Of course, all teachers should be qualified. There does exist out there the worst teacher in all the country. Most of the states,cities,ed. planners,and teachers themselves, are stiving to do a much better job. Teaching children,for that matter, teaching anyone is very hard work. Teaching children, however, is extermely hard work. But please, don,t forget there is the worst engineer,lawyer,accountant,doctor etc. also. In addition, the children and parents need to be held to accountabilty and some strict qualifications also. When parents take or send their children to the doctor and the doctor prescribes the medicine, the homework, and the plan for getting better, well, the parents and the chidren certainly follow it and get with the program. Unfortunately, this doesn’t occur in education with any kind of regularity and it becomes a real problem in respect to attracting and keeping well qualified teachers. Now many people are want to say it’s the problem with the salaries, and certainly, better salaries would help. However, well behaved, willing to work, courteous, honest, and community minded children and parents would go a very long way in helping to solve this problem. Now, one more thing, the parents and children over there on “the other side of the tracks” are not the only parents and children that need to think about this and other aspects of their actions. Why, let me say, I have taught at two so called “great” schools and at three so called “bad innercity-accross the tracks schools” and let me tell you,none of them were, by any means, a walk in the park. Yes, all of them would have,could have achieved more with some better teachers. But, it is definitely not just a teacher problem, the parents and their children, on both sides of the tracks, bear much of the blame as well.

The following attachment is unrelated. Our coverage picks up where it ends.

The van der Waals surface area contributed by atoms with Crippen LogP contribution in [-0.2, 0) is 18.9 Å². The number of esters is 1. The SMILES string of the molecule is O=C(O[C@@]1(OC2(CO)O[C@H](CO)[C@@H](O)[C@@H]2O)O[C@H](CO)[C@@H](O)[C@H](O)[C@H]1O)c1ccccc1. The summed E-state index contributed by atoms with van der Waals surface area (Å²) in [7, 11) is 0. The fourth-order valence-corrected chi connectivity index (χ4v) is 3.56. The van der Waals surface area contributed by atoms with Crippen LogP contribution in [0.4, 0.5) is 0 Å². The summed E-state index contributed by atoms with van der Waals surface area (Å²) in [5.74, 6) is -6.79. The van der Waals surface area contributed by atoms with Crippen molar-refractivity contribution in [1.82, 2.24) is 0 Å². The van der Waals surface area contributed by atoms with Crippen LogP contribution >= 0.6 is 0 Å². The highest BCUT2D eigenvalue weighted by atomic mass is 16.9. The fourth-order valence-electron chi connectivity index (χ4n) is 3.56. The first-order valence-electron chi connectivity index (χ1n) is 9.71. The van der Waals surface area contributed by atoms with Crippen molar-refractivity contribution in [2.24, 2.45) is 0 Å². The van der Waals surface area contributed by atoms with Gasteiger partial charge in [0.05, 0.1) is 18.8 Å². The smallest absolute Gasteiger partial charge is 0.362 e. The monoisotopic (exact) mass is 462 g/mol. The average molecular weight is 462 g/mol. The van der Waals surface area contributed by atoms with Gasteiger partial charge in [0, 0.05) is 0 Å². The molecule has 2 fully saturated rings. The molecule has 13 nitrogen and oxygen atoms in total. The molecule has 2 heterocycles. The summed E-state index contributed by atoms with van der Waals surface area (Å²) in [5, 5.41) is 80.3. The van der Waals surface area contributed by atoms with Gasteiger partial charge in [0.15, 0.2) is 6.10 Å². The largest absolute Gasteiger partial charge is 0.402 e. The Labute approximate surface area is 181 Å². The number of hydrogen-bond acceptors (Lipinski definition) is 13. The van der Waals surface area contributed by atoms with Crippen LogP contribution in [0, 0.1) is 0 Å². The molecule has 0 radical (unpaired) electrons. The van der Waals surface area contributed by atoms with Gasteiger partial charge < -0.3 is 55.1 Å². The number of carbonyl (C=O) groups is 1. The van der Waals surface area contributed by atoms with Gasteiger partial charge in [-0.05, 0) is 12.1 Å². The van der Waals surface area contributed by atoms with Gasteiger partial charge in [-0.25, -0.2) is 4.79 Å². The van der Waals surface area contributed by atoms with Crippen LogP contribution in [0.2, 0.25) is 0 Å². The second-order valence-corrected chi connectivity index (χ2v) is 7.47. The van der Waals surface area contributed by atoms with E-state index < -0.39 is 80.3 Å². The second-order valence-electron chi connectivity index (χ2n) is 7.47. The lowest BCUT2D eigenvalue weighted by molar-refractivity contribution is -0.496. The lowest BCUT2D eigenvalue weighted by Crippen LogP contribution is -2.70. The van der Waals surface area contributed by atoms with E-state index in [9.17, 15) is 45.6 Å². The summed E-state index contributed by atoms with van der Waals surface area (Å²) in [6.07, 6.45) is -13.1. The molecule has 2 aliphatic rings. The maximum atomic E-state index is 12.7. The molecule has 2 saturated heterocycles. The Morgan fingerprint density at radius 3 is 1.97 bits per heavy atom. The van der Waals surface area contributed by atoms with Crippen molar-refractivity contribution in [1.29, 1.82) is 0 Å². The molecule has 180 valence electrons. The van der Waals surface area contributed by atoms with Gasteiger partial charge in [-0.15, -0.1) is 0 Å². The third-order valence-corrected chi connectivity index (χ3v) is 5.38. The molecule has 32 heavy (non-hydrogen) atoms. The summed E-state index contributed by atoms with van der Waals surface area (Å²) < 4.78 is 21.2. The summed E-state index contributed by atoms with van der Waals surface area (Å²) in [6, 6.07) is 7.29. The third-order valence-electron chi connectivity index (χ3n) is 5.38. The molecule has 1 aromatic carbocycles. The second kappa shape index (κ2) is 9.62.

9. Dear Tim,

    Any job is hard work, not just teaching children. Many of us that hold jobs, don’t get the perks and benefits that teachers get. We don’t get two weeks off at Christmas, or spring breaks, and all holidays off. We don’t get three months off in the summer. We have to go to work when school is called off due to the weather and find day care. We don’t have insurance and we won’t get a paid retirement. We serve the community also.

    We don’t complain about our jobs or salary, we’re thankful we have jobs. We don’t have a union backing us. We don’t blame children or people who we don’t know, when we don’t do well at our job. We accept criticism and learn from our mistakes. We can’t earn points to see if we’re qualified for our jobs. We have to do our jobs and do them well or we’re fired.